#5 |Aalim: Decoding Bharat 🇮🇳

Soumya Mukund
D91 Labs
Published in
7 min readJun 23, 2019


The strongest people are not those who show strength in front of us but those who win battles we know nothing about.

Short story:

Aalim, a 23-year-old security guard from Bangalore, who discontinued his studies after high school to support his family. Even today his family in Assam looks forward to the money Aalim sends every month to run their household. Aalim dreams of providing them with a better life by staying in Bangalore for a few more years. This is a story of his journey to attain financial stability.

Financial Journey💰:

  • Aalim is the second child in his family of 5. His elder sister is married and his younger sister stays with his parents.
  • He stays in a company-sponsored accommodation along with some of his colleagues where he has to pay his electricity and water bills.
  • His monthly expenses come to around 4.5k and food is his biggest expense. He tries to cut down on this spend by cooking for himself.
  • Taking leaves for long durations is a luxury he cannot afford, as his salary depends on the number of days he shows up at work. He even skipped his sister’s marriage for the same reason.
  • Aalim’s family owns a small piece of land and have always been reluctant to pledge the land during a financial emergency as it is the only asset the family owns. This also arises from their fear of getting caught in a debt trap.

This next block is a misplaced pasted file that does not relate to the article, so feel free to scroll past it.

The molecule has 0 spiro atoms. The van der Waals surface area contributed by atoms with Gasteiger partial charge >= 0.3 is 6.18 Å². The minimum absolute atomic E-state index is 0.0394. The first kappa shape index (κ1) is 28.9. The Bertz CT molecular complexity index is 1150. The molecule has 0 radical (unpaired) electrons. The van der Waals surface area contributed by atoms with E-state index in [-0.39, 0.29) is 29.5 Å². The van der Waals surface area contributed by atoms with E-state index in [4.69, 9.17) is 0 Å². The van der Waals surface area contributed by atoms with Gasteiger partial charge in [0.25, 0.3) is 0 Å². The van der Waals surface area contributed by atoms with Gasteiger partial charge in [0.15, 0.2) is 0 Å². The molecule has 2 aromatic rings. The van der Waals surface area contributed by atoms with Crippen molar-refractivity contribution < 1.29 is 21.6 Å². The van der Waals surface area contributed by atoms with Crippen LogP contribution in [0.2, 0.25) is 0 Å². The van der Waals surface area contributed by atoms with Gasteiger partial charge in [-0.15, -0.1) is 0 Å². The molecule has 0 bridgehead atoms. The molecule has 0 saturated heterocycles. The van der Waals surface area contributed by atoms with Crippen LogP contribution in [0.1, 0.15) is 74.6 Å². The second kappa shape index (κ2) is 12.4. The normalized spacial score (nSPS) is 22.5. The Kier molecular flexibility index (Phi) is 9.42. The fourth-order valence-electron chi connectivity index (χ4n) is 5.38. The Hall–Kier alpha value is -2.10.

Snippets from the transcript:

S: How many times a month do you deposit money?
A: Once in a month. Around Rs. 7,000

S: Why did you come to Bangalore? Was it only job or was there anything else?
A: No, I came to Bangalore only for a job. I came here for work, I am a poor man. So for this purpose, I have come from my village. I have to work, we have to keep the household running. It is difficult to do that now.

S: Who else is earning in the family?
A: I don’t have a brother. I am the sole breadwinner. Dad is there, but he is also old now. He does not do anything now. Farming is our occupation. We grow rice. I had been farming too, before coming here.

Credit Sources:

Financial Planning:

  • Aalim owns only a salary account that was opened by his company.
  • On most months, Aalim’s low income renders him with zero savings. However, he manages to set aside Rs. 500 every month to make up for untimely and delayed salary times.
  • He has not parked his money in any financial instruments like mutual funds or even chit funds because he barely has any money left at the end of the month. His reluctance to invest also stems from the risky nature of returns.
  • Financial help is a 2-way street in his family. Whenever he is in need, his family comes to his aid and so does he when they face any crisis.

Snippets from the transcript:

S: Have you taken any loan?
A: No, we haven’t taken any loan until now. My father tried in many places but it was not possible. We were asked to make a mortgage. My father once tried to take a mortgage, but later dropped it. It is very expensive, lengthy process. He was afraid he will lose his life just trying to pay the interest.

S: How did you hear about mutual funds?
A: People like you who discuss it in passing, or those people who go around saying you can either take money or invest money. Those who understand the whole thing will go for it, those who don’t will not. That is how it works. And sometimes we may not get our money back. I haven’t seen it happen, but I’ve heard of such incidents.

S: Why are you not interested in chit funds? Is it because of lack of information?